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Walberg, Bergman plan to challenge Biden victory as Michigan GOP reps split

Melissa Nann Burke
The Detroit News

Michigan Republicans in Congress are divided over plans to challenge President-elect Joe Biden’s win on Wednesday when Electoral College votes are counted during a joint session of lawmakers. 

Reps. Tim Walberg of Tipton and Jack Bergman of Watersmeet, in addition to a number of other Republican allies of President Donald Trump, say they intend to object to the electors from certain disputed states,although the largely symbolic action is not expected to keep Biden from taking office later this month.

At least two other House members from Michigan, GOP Reps. Bill Huizenga of Zeeland and Lisa McClain of Bruce Township, said they are open to hearing evidence Wednesday and potentially voting against the validity of electoral votes from one or more states.

U.S. Rep Tim Walberg

But others in Michigan's delegation say the effort — which Trump is encouraging in a last-gasp effort to overturn Biden's victory — would endanger the country's democratic foundation.

“It's the voters, not judges or politicians, that must decide elections. This would reverse that," said U.S. Rep. Fred Upton of St. Joseph, Michigan's most senior Republican in Congress.

"These objections would establish a new precedent allowing the Congress to supersede the will of the people. There have been no cases of fraud discovered that would overturn President-elect Biden’s 154,000 vote victory in Michigan," Upton added. 

"The voters spoke. That’s what our country is about. You may not like the result but you live by the rules."

U.S. Rep. Fred Upton, R-St. Joseph

Walberg and Bergman in a joint statement Monday cited concerns raised by poll challengers and said Americans "deserve to know only legal votes are counted and reports regarding irregularities, fraud and failure to follow election laws are thoroughly investigated."

“While the easy answer is ignoring election irregularities — we will not stand idly by without taking every lawfully available option to ensure the outcomes of our elections can be trusted. This includes objecting to the electoral votes from disputed states where there is evidence warranting an investigation," they said. 

"Our options are not binary — Congress has an obligation to the tens of millions of Americans who have lost faith in our election process to prove that our elections are free, fair, and follow laws in place."

Walberg and Bergman's statement followed the news over the weekend that a coalition of 11 senators, led by Texas U.S. Sen. Ted Cruz, also intends to reject electors from certain states, citing distrust among voters about the legitimacy of the election. 

Like the Cruz-led group, Walberg and Bergman called Monday for an electoral commission to perform an "emergency" audit of election results in the 10 days before inauguration.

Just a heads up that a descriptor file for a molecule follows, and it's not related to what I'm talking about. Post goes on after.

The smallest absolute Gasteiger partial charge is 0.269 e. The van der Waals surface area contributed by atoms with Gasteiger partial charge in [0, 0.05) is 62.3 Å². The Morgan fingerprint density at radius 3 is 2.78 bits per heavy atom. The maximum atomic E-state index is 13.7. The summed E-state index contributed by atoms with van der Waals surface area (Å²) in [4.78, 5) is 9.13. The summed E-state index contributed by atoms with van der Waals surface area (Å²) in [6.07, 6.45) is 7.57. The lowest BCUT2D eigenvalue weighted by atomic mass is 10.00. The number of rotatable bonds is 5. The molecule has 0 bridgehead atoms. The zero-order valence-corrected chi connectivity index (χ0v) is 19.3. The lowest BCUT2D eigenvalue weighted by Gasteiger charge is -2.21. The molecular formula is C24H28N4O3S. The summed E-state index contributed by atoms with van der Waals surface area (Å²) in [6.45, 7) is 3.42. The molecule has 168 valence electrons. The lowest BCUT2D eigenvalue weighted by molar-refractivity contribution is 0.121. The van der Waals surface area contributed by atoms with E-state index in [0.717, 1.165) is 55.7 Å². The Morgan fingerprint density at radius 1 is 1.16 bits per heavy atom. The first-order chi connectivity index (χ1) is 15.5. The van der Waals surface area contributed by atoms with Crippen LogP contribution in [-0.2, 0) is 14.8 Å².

U.S. Rep Jack Bergman, R-Watermeet

Michigan a flash point

It was not clear which states the Trump allies intend to object to, but Michigan is expected to be among them after a flurry of lawsuits were tossed out of state and federal courts. Bergman referenced alleged irregularities in Michigan, Pennsylvania, Arizona, Georgia and Nevada.

Biden won Michigan by over 154,000 votes, 51% to 48%, though Trump has continued to make false claims about "massive" fraud. 

Senate Majority Leader Mitch McConnell of Kentucky has urged GOP senators not to try to overturn the vote. And Wyoming U.S. Rep. Liz Cheney, who chairs the House GOP Conference and is the third-ranking House GOP lawmaker, cautioned her colleagues in a Sunday memo that objections to the Electoral College results “set an exceptionally dangerous precedent.”

Cheney also said those lawmakers backing an election commission "were in essence proposing to delay the inaugural," since the commission's work and debate over it would take months.

Upton was the first House Republican to congratulate Biden on his victory in early November, and he intends to vote to affirm the Electoral College results Wednesday, he said. 

Virtually no one expects that any state's Electoral College votes will be denied or thrown out Wednesday, Upton said, because challenges to their validity would have to pass both chambers, and lawmakers will vote them down. Democrats control the House, while control of the Senate will be determined this week by Georgia runoff elections.

"So I don’t know if people have false hope but it’s not going to happen," Upton said. "But if it did, the politicians would in fact overturn the vote, which I don’t think is right or appropriate." 

While Trump has assailed the absentee ballot voting process in Michigan, Upton said he will share with his GOP colleagues Tuesday a copy of the absentee ballot application sent to his home last year by the Trump campaign itself. 

"I am a bit of a pack rat. I still have it," Upton said. "I would also note that the Michigan absentee ballot process was defined by Michigan voters in 2018, allowing folks to vote absentee for no reason."

Huizenga, who campaigned for Trump, said he's not seen the kind of systemic fraud that has been claimed in Michigan specifically. 

"I’m out trying to seek the truth. I’m open to evidence and, so far, the evidence that’s been presented coming out of the Second District of Michigan is false and not true," Huizenga said. 

"I hear in Arizona and some other places that some of my colleagues claim there’s real hard evidence. I’m looking forward to hearing it."

But Huizenga questioned why the state legislatures in those states didn't assert themselves and challenge the results or take other action.